the side of the road and cried.
"I'm shocked, shocked," David Pyke, one of
the Dallas-based lawyers for Jones, said minutes
after learning of the ruling. "I think we had great
grounds to go forward and the case should have
gone forward."
In her 39-page ruling, Wright never addressed
whether Clinton actually dropped his pants and
asked Jones for oral sex in a suite at Little Rock's
Excelsior Hotel on May 8, 1991, while he was
Arkansas governor and she was a low-level state
clerk. Instead, she granted the president's motion for
summary judgment by arguing that if true, such
behavior might be "boorish and offensive" but had

ONE toof


protest two
By Rachel Edelman
Dail Staff Reporter
In a show of support for thek
University's affirmative action poli-
cies, hundreds of students took part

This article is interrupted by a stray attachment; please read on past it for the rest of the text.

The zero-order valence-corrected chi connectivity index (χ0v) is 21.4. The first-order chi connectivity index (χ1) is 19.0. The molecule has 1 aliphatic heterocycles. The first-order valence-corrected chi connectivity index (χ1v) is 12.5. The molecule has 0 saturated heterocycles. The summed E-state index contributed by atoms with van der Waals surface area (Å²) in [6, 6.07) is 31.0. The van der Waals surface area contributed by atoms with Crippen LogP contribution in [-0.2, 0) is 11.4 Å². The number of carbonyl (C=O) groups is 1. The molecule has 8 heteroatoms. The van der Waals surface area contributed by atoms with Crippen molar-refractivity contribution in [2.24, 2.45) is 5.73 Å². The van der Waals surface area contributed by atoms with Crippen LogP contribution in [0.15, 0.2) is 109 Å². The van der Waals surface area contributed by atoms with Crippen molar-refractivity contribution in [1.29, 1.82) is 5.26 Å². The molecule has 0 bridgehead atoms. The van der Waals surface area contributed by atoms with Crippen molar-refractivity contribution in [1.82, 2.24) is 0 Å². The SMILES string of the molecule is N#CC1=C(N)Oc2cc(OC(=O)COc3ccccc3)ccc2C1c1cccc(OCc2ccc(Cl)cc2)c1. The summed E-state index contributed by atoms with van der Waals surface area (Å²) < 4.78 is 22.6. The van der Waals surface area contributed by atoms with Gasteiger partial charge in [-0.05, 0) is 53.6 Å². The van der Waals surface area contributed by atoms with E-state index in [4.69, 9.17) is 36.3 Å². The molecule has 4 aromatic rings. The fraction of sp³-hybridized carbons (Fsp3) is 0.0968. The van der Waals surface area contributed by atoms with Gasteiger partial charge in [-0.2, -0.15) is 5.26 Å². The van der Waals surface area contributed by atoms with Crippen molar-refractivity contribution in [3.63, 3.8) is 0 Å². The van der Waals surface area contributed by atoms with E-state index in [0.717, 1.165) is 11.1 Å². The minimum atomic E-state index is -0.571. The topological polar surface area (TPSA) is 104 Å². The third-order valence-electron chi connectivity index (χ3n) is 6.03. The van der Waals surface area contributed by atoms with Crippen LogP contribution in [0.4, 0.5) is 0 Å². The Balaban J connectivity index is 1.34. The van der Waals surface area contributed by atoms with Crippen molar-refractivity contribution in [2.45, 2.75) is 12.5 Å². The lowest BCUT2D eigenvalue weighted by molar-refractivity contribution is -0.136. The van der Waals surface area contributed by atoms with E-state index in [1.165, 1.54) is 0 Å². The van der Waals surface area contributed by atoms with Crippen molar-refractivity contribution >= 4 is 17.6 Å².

in a second National Day of Action
More than 70 colleges and univer-
sities in 25 states also recognized the
day of action, taking the lead from
the University's initial efforts in
"It has a more national character"
said LSA first-year student Shaba
Andrich, a member of the Coalition.
to Defend Affirmative Action by '
Any Means Necessary. "It's up to us
to lead the way - we need to pro-
vide guidance to the rest of the coun-
try on what it takes to defend affir-
mative action."
The first day of action was orga-
nized in response to two lawsuits'
filed this past semester that chal- }
lenge the University's College of z
Literature, Science and the Arts and
Law Schools' use of race as a factor
in the schools' admissions policies.
"It was (the day of action on)
February 24 that made this possible"A
said Shanta Driver, the main coordi-
nator of the recent student interven-
tion in the lawsuits against the Law